Dueling Models. The 00z Thursday runs of ECMWF (top) and 12 km NAM (below) show plowable amounts of snow Saturday into Sunday morning, possibly 3-6” of fluff.
Pacific Breezes. We will continue to see cheap shots of cold air, but the dominant signal is steering winds howling from the west, allowing relatively mild air to penetrate unusually far inland, a trend that should spill over into early February.
Fire Season Just Won’t Quit. Record warmth, high winds and lingering drought are fanning more flames across California, as reported by Capital Weather Gang: “An unusually strong and far-reaching high wind event is descending upon California today through Wednesday, bringing damaging winds and the threat of fast-moving wildfires from Sacramento to San Francisco and southward to Los Angeles. The region is dry enough, with hardly any rain having fallen recently in Southern California, that the high winds are prompting concerns about midwinter wildfires after the state’s worst wildfire season on record in 2020. The winds follow several days of record-breaking heat that has amplified fire danger, particularly in Southern California, which saw temperatures soar into the 80s and 90s in the middle of a largely dry winter...”
Western Drought Forecast to Persist. NOAA CPC predicts a continuation of drought conditions over roughly the western half of the USA, with drought development likely over much of the southern U.S. between now and late March.
Welcome to “Hail Alley”, a U.S. Region Prone to Pelting Ice. Discover Magazine has a post speculating what, if any, impact a warmer, wetter climate may have on hail frequency and size: “…Childs and other researchers have found that in the coming decades, climate change could push hailstorms to become more frequent and drop larger ice pellets in Hail Alley. One study Childs co-authored, for example, predicts three extra days of hail per year come 2100. This shift seems likely because a few major hailstorm influences will grow stronger and more common over time. For one, a warming atmosphere will evaporate more moisture into the air. Increasing the amount of water in thunderstorms will potentially make them more likely to develop hail, Childs says. Research also suggests the upward winds of thunderstorms might grow stronger in an increasingly warmer climate, allowing hail to grow larger and keep reaching the cold-enough atmosphere high above. Larger ice pieces, then, stand a better chance of coming all the way to land, boosting the likelihood that a given storm drops significant ice chunks...”
Using Artificial Intelligence to Manage Extreme Weather Events. I was interested in a press release from McGill University: “Can combining deep learning (DL)— a subfield of artificial intelligence— with social network analysis (SNA), make social media contributions about extreme weather events a useful tool for crisis managers, first responders and government scientists? An interdisciplinary team of McGill researchers has brought these tools to the forefront in an effort to understand and manage extreme weather events. The researchers found that by using a noise reduction mechanism, valuable information could be filtered from social media to better assess trouble spots and assess users’ reactions vis-à-vis extreme weather events. The results of the study are published in the Journal of Contingencies and Crisis Management…”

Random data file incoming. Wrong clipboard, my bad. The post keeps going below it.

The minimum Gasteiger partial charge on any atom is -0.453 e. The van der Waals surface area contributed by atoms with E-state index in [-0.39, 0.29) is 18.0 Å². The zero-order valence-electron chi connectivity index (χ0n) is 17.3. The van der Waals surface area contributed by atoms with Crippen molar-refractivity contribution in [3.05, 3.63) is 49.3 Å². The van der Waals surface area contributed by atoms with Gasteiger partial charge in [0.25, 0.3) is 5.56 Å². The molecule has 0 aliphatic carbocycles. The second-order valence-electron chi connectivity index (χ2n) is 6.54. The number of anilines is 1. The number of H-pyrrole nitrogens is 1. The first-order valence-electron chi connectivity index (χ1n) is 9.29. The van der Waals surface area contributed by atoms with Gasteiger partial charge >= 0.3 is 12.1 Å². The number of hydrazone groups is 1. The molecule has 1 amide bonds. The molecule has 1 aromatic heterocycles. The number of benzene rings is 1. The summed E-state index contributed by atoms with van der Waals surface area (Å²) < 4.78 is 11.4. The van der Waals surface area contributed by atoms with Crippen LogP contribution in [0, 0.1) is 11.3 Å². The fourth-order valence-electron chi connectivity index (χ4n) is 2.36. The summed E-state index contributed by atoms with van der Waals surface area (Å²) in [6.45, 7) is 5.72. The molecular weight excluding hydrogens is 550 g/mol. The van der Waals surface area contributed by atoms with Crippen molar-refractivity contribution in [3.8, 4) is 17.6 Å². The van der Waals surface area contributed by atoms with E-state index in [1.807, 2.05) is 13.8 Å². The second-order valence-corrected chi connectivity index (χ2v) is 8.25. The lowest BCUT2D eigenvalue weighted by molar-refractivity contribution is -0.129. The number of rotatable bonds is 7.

Midwinter Trending Milder. It still gets cold in the winter (no kidding) and with any luck that won’t change anytime soon, but the intensity and duration of the coldest air is decreasing over time as the planet warms up. Here’s an excerpt of an explainer at Climate Central: “Much of the country is entering its coldest stretch of days. Differences in topography, latitude and proximity to large bodies of water all play a role in the climate of individual areas. However, due to climate change, the coldest days of winter are losing their chill. Climate Central analyzed the average temperature on what is statistically the coldest stretch of days for 244 weather stations across the country, and how those temperatures have trended over the past fifty years. 83% of locations analyzed are losing their winter chill, especially in the Northeast, Southeast and Alaska. Losing winter’s cold comes with important consequences. Warmer temperatures mean that more winter precipitation is falling as rain instead of snow—impacting the Northeast and mountainous Southeast regions where the economies of many smaller, rural communities depend on winter sports tourism…”
Arbitrary And Capricious — The Donald Trump Story: Climate Nexus has headlines and links: “Despite Trump’s campaign promise to “win so much, you’re going to get tired of winning,” a federal appeals court struck down his administration’s attempt to weaken limits on greenhouse gas pollution Tuesday, the latest in a litany of legal losses. The U.S. Court of Appeals for the District of Columbia eviscerated Trump’s Affordable Clean Energy Rule, describing it as a “fundamental misconstruction” of environmental law created through a “tortured series of misreadings” of legal statutes. EPA “may not shirk its responsibility by imagining new limitations that the plain language of the statute does not clearly require,” the judges wrote. The court declined to reinstate the Obama-era Clean Power Plan it put on hold in 2016, leaving the incoming Biden administration with a blank, if not completely clean, slate on which to craft new GHG pollution limits for power plants.” (New York Times $, Washington Post $, E&E $, Politico, Axios, The Hill, Washington Examiner)